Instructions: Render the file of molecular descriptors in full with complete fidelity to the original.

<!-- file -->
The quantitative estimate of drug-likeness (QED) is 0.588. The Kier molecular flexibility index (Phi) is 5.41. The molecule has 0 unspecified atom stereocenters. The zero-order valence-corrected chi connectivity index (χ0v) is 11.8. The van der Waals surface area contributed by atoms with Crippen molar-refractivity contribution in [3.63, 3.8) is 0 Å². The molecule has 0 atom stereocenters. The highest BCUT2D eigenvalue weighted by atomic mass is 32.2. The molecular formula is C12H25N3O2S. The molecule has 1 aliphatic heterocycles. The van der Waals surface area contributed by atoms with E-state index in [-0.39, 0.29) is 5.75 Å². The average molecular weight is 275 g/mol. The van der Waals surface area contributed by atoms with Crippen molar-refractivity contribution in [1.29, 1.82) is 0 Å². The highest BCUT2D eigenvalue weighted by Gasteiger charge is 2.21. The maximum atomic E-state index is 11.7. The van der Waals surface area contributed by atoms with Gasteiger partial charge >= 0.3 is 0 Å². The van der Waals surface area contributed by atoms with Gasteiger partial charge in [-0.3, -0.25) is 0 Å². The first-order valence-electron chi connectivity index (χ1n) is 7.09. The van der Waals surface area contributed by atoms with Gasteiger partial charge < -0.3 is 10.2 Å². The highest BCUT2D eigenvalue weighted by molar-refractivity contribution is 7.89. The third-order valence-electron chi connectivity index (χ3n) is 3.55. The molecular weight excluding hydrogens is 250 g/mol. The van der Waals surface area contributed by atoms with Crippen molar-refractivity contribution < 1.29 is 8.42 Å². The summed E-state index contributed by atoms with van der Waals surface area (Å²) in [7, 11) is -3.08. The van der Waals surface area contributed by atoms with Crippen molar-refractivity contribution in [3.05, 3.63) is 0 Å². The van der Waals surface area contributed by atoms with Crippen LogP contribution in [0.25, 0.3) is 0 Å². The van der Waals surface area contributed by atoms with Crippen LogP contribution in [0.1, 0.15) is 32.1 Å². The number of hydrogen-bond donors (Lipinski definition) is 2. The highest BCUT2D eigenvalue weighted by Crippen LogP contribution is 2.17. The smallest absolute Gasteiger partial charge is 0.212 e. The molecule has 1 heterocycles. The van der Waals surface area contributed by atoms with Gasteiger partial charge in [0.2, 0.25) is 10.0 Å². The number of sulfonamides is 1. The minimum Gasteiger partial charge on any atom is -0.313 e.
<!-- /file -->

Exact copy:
The quantitative estimate of drug-likeness (QED) is 0.588. The Kier molecular flexibility index (Phi) is 5.41. The molecule has 0 unspecified atom stereocenters. The zero-order valence-corrected chi connectivity index (χ0v) is 11.8. The van der Waals surface area contributed by atoms with Crippen molar-refractivity contribution in [3.63, 3.8) is 0 Å². The molecule has 0 atom stereocenters. The highest BCUT2D eigenvalue weighted by atomic mass is 32.2. The molecular formula is C12H25N3O2S. The molecule has 1 aliphatic heterocycles. The van der Waals surface area contributed by atoms with E-state index in [-0.39, 0.29) is 5.75 Å². The average molecular weight is 275 g/mol. The van der Waals surface area contributed by atoms with Crippen molar-refractivity contribution in [1.29, 1.82) is 0 Å². The highest BCUT2D eigenvalue weighted by Gasteiger charge is 2.21. The maximum atomic E-state index is 11.7. The van der Waals surface area contributed by atoms with Gasteiger partial charge >= 0.3 is 0 Å². The van der Waals surface area contributed by atoms with Gasteiger partial charge in [-0.3, -0.25) is 0 Å². The first-order valence-electron chi connectivity index (χ1n) is 7.09. The van der Waals surface area contributed by atoms with Gasteiger partial charge < -0.3 is 10.2 Å². The highest BCUT2D eigenvalue weighted by molar-refractivity contribution is 7.89. The third-order valence-electron chi connectivity index (χ3n) is 3.55. The molecular weight excluding hydrogens is 250 g/mol. The van der Waals surface area contributed by atoms with Crippen molar-refractivity contribution < 1.29 is 8.42 Å². The summed E-state index contributed by atoms with van der Waals surface area (Å²) in [7, 11) is -3.08. The van der Waals surface area contributed by atoms with Crippen molar-refractivity contribution in [3.05, 3.63) is 0 Å². The van der Waals surface area contributed by atoms with Crippen LogP contribution in [0.25, 0.3) is 0 Å². The van der Waals surface area contributed by atoms with Crippen LogP contribution in [0.1, 0.15) is 32.1 Å². The number of hydrogen-bond donors (Lipinski definition) is 2. The highest BCUT2D eigenvalue weighted by Crippen LogP contribution is 2.17. The smallest absolute Gasteiger partial charge is 0.212 e. The molecule has 1 heterocycles. The van der Waals surface area contributed by atoms with Gasteiger partial charge in [0.2, 0.25) is 10.0 Å². The number of sulfonamides is 1. The minimum Gasteiger partial charge on any atom is -0.313 e.